With the cost of gold so high, consumers may not be interested in buying that necklace or ring from the jewelry store, but they can fetch a fair price for gold they already own. Launched about two years ago, Stuller’s Clean Scrap Return Program allows jewelers to send in karat gold and silver they have in stock or have received in exchange for credit on their account or a check, with a turnaround time of only three days. Stuller says the program has helped customers with their cash flow and provided them with a way to recycle old inventory. According to a chart on the Stuller website, jewelers can receive up to 98 percent of the value of their gold through the program.
Not immune to the recession itself, Stuller laid off 45 employees and restructured its management team in 2008. At the time, Matt Stuller himself returned to handle day-to-day operations. Today, he says the company has weathered the storm and is ready to return to its growth track. “It was one of the most difficult, emotional times for not only me, but for our management team, but it was certainly the right thing to do,” he says. “Since then, we hired back many of the ones we did lay off, and we have been on a consistent hiring [pattern] since then.”
The CEO is positioning his company for a future where customers want to create their own jewelry using the latest technology, like the company’s iPhone application, and where jewelry is no longer just silver or gold, making it a lot more affordable to a wide range of consumers.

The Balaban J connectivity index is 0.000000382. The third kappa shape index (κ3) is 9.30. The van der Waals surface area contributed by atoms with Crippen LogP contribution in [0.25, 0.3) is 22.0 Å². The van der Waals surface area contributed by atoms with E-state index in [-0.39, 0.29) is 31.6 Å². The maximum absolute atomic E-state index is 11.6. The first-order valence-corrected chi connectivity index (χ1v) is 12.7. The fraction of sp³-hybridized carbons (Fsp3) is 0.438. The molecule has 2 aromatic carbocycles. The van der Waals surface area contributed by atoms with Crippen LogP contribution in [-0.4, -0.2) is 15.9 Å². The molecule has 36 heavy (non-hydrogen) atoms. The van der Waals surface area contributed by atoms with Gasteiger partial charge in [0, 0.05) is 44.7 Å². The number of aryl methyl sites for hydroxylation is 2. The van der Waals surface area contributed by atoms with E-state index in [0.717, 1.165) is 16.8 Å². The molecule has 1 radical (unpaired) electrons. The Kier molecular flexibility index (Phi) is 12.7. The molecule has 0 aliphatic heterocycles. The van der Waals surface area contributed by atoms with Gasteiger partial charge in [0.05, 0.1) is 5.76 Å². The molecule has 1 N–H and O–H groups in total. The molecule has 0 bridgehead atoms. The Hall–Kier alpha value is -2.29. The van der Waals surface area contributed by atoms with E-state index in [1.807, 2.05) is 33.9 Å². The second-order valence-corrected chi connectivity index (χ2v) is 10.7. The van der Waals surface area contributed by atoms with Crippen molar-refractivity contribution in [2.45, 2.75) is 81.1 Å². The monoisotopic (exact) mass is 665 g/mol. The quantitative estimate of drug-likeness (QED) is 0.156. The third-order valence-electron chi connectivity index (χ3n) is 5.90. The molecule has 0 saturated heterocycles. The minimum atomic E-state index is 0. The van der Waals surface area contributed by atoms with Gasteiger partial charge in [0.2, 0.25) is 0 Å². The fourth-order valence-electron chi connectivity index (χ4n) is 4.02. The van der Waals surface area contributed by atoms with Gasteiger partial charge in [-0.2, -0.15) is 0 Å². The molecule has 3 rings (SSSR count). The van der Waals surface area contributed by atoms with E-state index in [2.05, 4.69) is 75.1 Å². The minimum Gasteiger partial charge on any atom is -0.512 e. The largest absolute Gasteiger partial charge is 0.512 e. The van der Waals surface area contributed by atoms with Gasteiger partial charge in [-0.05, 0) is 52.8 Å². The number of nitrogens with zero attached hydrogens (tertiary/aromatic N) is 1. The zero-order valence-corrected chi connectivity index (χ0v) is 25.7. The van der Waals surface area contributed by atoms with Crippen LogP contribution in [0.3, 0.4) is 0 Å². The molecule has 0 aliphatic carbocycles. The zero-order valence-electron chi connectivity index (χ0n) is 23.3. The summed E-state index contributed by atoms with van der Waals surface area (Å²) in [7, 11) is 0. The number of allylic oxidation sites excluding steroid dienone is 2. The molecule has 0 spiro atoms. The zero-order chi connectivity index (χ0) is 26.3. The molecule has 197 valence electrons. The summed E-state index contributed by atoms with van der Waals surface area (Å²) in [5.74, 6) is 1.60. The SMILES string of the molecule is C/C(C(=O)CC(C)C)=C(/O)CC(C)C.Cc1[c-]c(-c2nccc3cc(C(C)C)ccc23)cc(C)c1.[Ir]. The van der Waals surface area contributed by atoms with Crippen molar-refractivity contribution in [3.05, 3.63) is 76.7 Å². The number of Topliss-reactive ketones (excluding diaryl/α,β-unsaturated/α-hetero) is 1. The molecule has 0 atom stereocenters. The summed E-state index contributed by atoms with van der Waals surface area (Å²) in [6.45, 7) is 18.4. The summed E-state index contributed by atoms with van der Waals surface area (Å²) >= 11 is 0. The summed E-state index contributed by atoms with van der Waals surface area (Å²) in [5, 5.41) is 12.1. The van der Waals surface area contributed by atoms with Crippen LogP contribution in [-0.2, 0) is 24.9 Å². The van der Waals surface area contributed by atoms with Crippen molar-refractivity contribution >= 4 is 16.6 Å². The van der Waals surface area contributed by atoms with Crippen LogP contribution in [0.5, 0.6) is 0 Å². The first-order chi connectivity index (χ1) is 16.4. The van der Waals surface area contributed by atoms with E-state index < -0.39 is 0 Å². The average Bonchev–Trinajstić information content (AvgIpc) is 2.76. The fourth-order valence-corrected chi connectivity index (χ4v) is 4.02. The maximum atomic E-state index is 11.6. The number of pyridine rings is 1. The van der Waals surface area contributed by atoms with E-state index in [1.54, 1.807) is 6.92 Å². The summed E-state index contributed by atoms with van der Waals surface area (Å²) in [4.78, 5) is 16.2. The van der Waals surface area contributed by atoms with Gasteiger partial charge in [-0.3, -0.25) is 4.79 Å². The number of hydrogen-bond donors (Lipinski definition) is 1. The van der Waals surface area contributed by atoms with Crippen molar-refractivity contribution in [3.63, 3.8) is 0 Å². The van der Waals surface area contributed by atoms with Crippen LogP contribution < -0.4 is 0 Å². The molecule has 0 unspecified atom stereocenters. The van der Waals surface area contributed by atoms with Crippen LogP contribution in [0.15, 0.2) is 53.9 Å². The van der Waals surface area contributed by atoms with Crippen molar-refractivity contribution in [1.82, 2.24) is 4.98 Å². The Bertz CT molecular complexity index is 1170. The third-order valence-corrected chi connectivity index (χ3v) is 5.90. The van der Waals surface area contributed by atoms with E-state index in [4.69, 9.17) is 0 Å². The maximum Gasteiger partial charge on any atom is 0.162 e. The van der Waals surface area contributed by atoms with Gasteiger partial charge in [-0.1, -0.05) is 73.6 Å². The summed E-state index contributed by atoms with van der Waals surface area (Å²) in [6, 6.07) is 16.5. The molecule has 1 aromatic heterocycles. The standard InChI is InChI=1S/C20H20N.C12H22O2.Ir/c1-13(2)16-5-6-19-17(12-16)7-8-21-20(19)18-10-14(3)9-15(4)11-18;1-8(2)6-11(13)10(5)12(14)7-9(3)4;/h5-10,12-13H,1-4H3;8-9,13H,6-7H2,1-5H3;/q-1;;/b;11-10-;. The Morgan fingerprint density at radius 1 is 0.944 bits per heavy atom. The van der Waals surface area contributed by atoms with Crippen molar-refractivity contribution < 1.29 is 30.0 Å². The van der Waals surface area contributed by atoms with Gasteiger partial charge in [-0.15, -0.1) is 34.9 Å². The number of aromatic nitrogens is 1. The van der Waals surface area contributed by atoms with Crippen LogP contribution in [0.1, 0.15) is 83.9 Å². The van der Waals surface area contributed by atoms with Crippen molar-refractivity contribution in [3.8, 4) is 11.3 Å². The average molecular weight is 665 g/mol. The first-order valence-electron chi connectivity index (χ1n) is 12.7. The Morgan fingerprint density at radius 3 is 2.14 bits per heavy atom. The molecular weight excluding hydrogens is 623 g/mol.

“Stuller has huge potential in growing and being a cornerstone for the industry as well as representing our community to the world in being the greatest of technology companies for the jewelry industry,” says Matt. “We’re very bullish. If we were a public company, I think I would highly recommend people buying lots of stock in us.”
The Price of Gold
According to the World Gold Council, gold prices have seen a steady and measured rise for the past nine years reaching a price of $1,401.40 on Nov. 10. The price of gold is driven by supply and demand factors, including mine production, central bank activity, investment, technological and industrial uses and demand for jewelry, and is “set” twice a day in London in terms of U.S. dollars per fine troy ounce (equal to 31.1 grams).
Economic uncertainty has caused increased demand for gold as an investment and as a way to preserve wealth. While now may appear to be a good time to sell gold for quick cash, the market remains strong so consumers may want to hold onto their gold jewelry a bit longer and consider it as a way to accumulate wealth over time. For those who do wish to sell their unwanted pieces, a few things to know in advance are the current price of gold, the karats their jewelry has and the weight of the gold portion of the piece.
Many online sites are available to check the price of gold, and some provide online tools to calculate the worth of recycled gold by plugging in the karat and weight. Always get multiple bids for your jewelry before selling and make sure you select a reputable company to do business with. For more information about the gold market, visit the World Gold Council’s website at www.gold.org.